In our everyday lives, we make choices. Choices include the type of work we do, where we live, the car we drive, where we vacation and where we shop. We make so many choices! Are those lifestyle choices consistent with one we can afford? There are signs that our lifestyle may be better suited for someone else, one with more resources. Financial stress is one sign. The inability to save is another sign. Lack of awareness of income and expenses, is yet another sign. These signs give us a warning, to pause and focus. How do we know if our lifestyle really fits our income and is financially healthy?
Do you feel financial stresses? This is a common emotion, where some aspect of our financial lives is on our mind. If you live paycheck to paycheck, that is often a source of financial stress. If finances are a contentious topic in your household, that is a stressor. If bills are mounting, and you are unsure how to prioritize paying down debt, you will feel stressed. If you have spending obligations coming up soon, with no clear plan for funding those goals, you may feel stressed. Mounting levels of stress can be a sign that your lifestyle is not consistent with your income.
If you are unable to pay off your credit cards in full every month, you may be overspending. If you are spending more than you earn, then you may be living someone else’s lifestyle! Try reducing expenses, so that you spend less than you earn. This will take your time and attention, but it can lead you to a healthier lifestyle.
Are you able to save appropriate amounts for your goals and retirement? Depending on your age and stage in life, you may need to save for a down payment for a home, a child’s college education, or your own retirement. If you have not yet focused on these goals, consider starting now. Retirement should be a top priority. As stated in a recent article by Samiha Khanna in the Journal of Accountancy, “many Americans are uncertain about their preparedness for retirement – and they’re worried about it. In a recent survey, 42% of respondents said their lack of confidence in their ability to retire was causing them anxiety.” If you are unable to save for retirement and other goals, you may be living a lifestyle that is better suited for someone with more income.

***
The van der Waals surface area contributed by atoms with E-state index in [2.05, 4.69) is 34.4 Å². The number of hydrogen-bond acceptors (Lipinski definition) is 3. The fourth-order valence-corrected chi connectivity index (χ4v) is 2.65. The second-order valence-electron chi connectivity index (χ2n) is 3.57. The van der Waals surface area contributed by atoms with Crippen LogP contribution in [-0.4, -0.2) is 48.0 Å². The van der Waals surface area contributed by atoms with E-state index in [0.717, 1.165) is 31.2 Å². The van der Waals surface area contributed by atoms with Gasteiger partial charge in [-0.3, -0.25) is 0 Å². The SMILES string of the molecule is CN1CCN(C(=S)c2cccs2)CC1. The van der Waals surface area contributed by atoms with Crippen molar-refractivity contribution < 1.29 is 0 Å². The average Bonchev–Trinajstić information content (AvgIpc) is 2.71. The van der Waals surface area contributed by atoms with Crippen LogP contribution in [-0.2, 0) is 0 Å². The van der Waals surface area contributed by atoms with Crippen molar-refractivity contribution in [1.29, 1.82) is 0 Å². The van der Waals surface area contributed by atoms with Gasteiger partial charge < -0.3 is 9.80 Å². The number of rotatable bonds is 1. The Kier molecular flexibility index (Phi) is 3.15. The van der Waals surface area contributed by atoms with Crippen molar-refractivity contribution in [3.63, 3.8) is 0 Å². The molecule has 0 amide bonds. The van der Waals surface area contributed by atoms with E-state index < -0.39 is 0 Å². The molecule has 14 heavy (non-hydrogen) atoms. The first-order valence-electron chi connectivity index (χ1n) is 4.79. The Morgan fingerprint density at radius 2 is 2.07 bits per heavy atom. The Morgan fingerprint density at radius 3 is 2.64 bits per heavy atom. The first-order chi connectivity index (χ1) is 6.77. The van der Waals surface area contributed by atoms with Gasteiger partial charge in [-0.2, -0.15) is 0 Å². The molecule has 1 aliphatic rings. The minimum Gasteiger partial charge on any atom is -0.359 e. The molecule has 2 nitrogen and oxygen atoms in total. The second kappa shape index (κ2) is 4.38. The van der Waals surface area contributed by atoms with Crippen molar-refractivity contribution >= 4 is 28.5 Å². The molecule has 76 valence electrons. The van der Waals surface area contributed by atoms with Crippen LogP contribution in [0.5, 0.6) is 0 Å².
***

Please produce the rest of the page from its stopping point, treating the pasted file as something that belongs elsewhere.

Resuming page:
If you are unaware of your financial picture, that can be stressful. Sometimes, we just need to get a handle on our finances. Often, we really are more comfortable when driving a car that suits us in a lane where we feel safe.
To learn if your lifestyle is appropriate for you, begin with documenting your income and expenses. Keeping track of income and expenses can give you a feeling of greater control, and can also jump start an action plan. If it is too difficult to review past bank and credit card statements, use an expense tracker app. Mint is a good app for tracking expenses. In a recent Wall Street Journal article entitled “How to Use a Phone to Spend Less and Save,” Anne Tergesen wrote “to keep from overspending, download a budgeting app like Qapital or Digit, which can sync to a bank account.” There are at least three good apps for expense tracking!*
After a spending analysis, you may find you are living the lifestyle of someone with more income. That is, you are spending more than your income. If that is the case, consider increasing your income by training for another job or taking on a second job or decreasing your expenses. Living only your lifestyle is the right road to decreasing both financial and interpersonal stress.